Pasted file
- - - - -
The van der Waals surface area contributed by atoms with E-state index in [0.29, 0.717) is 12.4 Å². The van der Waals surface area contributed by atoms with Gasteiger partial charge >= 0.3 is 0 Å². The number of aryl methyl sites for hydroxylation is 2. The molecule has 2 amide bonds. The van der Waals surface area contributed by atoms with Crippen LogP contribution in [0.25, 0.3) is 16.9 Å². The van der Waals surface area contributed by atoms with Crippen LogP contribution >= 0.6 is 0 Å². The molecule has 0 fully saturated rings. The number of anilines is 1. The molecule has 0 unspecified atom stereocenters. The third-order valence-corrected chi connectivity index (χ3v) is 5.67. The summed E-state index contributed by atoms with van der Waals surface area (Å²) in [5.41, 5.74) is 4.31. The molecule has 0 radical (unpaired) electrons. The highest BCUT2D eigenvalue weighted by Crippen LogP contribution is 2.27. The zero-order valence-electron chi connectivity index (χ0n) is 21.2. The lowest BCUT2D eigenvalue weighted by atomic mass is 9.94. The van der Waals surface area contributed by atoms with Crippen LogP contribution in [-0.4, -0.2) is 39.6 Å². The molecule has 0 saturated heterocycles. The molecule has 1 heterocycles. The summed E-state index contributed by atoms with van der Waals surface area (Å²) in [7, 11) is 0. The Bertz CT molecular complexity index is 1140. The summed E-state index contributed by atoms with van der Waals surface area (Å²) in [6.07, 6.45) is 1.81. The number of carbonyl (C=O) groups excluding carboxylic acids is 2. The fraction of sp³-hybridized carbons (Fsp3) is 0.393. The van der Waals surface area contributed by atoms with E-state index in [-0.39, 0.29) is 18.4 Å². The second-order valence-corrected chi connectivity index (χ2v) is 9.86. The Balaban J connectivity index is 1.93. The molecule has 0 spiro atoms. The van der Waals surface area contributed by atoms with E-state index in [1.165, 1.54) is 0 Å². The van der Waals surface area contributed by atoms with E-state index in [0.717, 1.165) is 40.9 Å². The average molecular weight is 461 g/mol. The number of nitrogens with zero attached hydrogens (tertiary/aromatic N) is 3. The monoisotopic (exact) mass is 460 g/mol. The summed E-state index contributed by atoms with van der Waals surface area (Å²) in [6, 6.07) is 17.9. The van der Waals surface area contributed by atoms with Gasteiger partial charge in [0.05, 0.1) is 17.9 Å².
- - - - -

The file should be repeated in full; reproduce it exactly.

The van der Waals surface area contributed by atoms with E-state index in [0.29, 0.717) is 12.4 Å². The van der Waals surface area contributed by atoms with Gasteiger partial charge >= 0.3 is 0 Å². The number of aryl methyl sites for hydroxylation is 2. The molecule has 2 amide bonds. The van der Waals surface area contributed by atoms with Crippen LogP contribution in [0.25, 0.3) is 16.9 Å². The van der Waals surface area contributed by atoms with Crippen LogP contribution >= 0.6 is 0 Å². The molecule has 0 fully saturated rings. The number of anilines is 1. The molecule has 0 unspecified atom stereocenters. The third-order valence-corrected chi connectivity index (χ3v) is 5.67. The summed E-state index contributed by atoms with van der Waals surface area (Å²) in [5.41, 5.74) is 4.31. The molecule has 0 radical (unpaired) electrons. The highest BCUT2D eigenvalue weighted by Crippen LogP contribution is 2.27. The zero-order valence-electron chi connectivity index (χ0n) is 21.2. The lowest BCUT2D eigenvalue weighted by atomic mass is 9.94. The van der Waals surface area contributed by atoms with Crippen LogP contribution in [-0.4, -0.2) is 39.6 Å². The molecule has 0 saturated heterocycles. The molecule has 1 heterocycles. The summed E-state index contributed by atoms with van der Waals surface area (Å²) in [7, 11) is 0. The Bertz CT molecular complexity index is 1140. The summed E-state index contributed by atoms with van der Waals surface area (Å²) in [6.07, 6.45) is 1.81. The number of carbonyl (C=O) groups excluding carboxylic acids is 2. The fraction of sp³-hybridized carbons (Fsp3) is 0.393. The van der Waals surface area contributed by atoms with E-state index in [-0.39, 0.29) is 18.4 Å². The second-order valence-corrected chi connectivity index (χ2v) is 9.86. The Balaban J connectivity index is 1.93. The molecule has 0 spiro atoms. The van der Waals surface area contributed by atoms with E-state index in [1.165, 1.54) is 0 Å². The van der Waals surface area contributed by atoms with E-state index in [0.717, 1.165) is 40.9 Å². The average molecular weight is 461 g/mol. The number of nitrogens with zero attached hydrogens (tertiary/aromatic N) is 3. The monoisotopic (exact) mass is 460 g/mol. The summed E-state index contributed by atoms with van der Waals surface area (Å²) in [6, 6.07) is 17.9. The van der Waals surface area contributed by atoms with Gasteiger partial charge in [0.05, 0.1) is 17.9 Å².